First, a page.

Today's Henry-Senachwine students, faculity, parents, and alumni can find out more about the history of the
school and its current news by clicking on to: http://www.henrysenachwine.org/hshs/
FACTS ABOUT HENRY TOWNSHIP HIGH SCHOOL
Year opened: 1870
First graduating class: 1876
New building opened: 1892
Gymnasium added: 1927
Now part of:
Henry-Senachwine High School
School colors: Crimson &
School nickname: the "Mallards"
According to the IHSA web site (www.ihsa.org), we do know that Henry offered boys’ basketball and track. It is possible it could have
offered baseball and maybe football, so we are looking for an alumnus or historian from the Henry area that may know something
about those offerings. The school was one of the charter members of the Tri-County Conference, which was formed in 1927.
Other schools in the conference included Putnam Senachwine, Granville Hopkins, McNabb Swaney, Lostant, Magnolia, Tonica, and Varna.
The Henry hoopsters had some successful seasons before its merger with its neighbor from
the north at Putnam. A total of four Tri-County Conference tournament championships and three runner-up finishes were awarded
to Henry to go along with its winning ways before the school closed in 1947.
1916-17 6- 3 (good record)
1919-20 9- 4 (good record) Coach
1922-23 12- 3 (good record) Coach
Tourney runner-up Coach unknown
Tourney Champs Coach Bill
Tourney Champs Coach Bill
1940-41 13-10 Tri-County Tourney runner-up Coach
Coach Joe Jepson
1942-43 14-11 Tri-County Tourney Champs Coach
1943-44 15- 9 Tri-County Tourney runner-up Coach
1945-46 19- 8 Tri-County Tourney Champs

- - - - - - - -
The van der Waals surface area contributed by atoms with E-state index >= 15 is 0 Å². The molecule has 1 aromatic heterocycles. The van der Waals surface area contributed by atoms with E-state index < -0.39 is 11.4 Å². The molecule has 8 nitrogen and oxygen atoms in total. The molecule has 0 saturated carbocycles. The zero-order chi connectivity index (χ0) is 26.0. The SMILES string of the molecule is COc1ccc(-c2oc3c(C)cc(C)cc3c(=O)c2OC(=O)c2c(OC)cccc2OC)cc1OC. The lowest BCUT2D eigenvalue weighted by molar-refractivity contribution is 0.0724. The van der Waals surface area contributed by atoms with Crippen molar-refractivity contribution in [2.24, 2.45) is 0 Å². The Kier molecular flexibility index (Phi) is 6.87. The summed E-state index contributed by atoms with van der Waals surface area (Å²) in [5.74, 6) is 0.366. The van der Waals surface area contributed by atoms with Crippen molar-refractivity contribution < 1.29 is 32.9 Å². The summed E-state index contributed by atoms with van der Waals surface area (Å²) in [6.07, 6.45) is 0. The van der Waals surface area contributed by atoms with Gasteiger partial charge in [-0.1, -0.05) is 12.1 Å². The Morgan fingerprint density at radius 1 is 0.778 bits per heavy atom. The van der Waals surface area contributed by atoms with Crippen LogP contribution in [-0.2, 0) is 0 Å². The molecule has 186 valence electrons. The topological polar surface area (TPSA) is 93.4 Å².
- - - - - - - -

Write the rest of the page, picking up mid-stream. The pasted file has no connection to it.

Coach Floyd Tomkins
1946-47 22- 4 (excellent record!) Coach
Two athletes stood out for Henry in field events at the state finals, one of which helped
the school take fifth place in the team standings in 1903.
1903 Finished 5th at IHSA Finals
F. Noll---2nd in Discus
F. Noll---2nd in Shot Put
1925 (???) Steinle—4th in Javelin in IHSA Class B Finals
From Connie Swanson:
"Monarch Football Team of 1899 was Coached by
Clifford Haws. In 1903 Professor Tupper was coach when they won all 6 games of the
season. Foot ball was discontinued at the school after the death of L
Z Woodward in April 1903 who was injured in one of the games."
1903 6 - 0
NOTABLE GRADUATE – The first known male student to graduate from Henry High
School made his mark beyond being just that. In 1886, Charles Vail left HHS with a diploma in hand for the
University of Illinois, where he would major in civil engineering and head up the state highway engineering department in
the state of Colorado. The resort city of Vail, Colorado is named in his honor.
GRADUATE: Captain John P. Cromwell, graduated from Henry schools. He graduated
in 1924 from U.S. Naval Academy and was assigned to the USS Sculpin. When attacked during World War II, after his shipmates
were safely off the ship, he took it down rather than be captured by the enemy who would have forced him to give secret information
regarding the war efforts. A memorial to him is erected in Central Park in Henry. (Thank you to Connie Swanson!)
SPECIAL THANKS – to Jean Mitchell as well as the rest
of the staff at the Henry Public Library for their assistance in helping us research the history of Henry Township High School.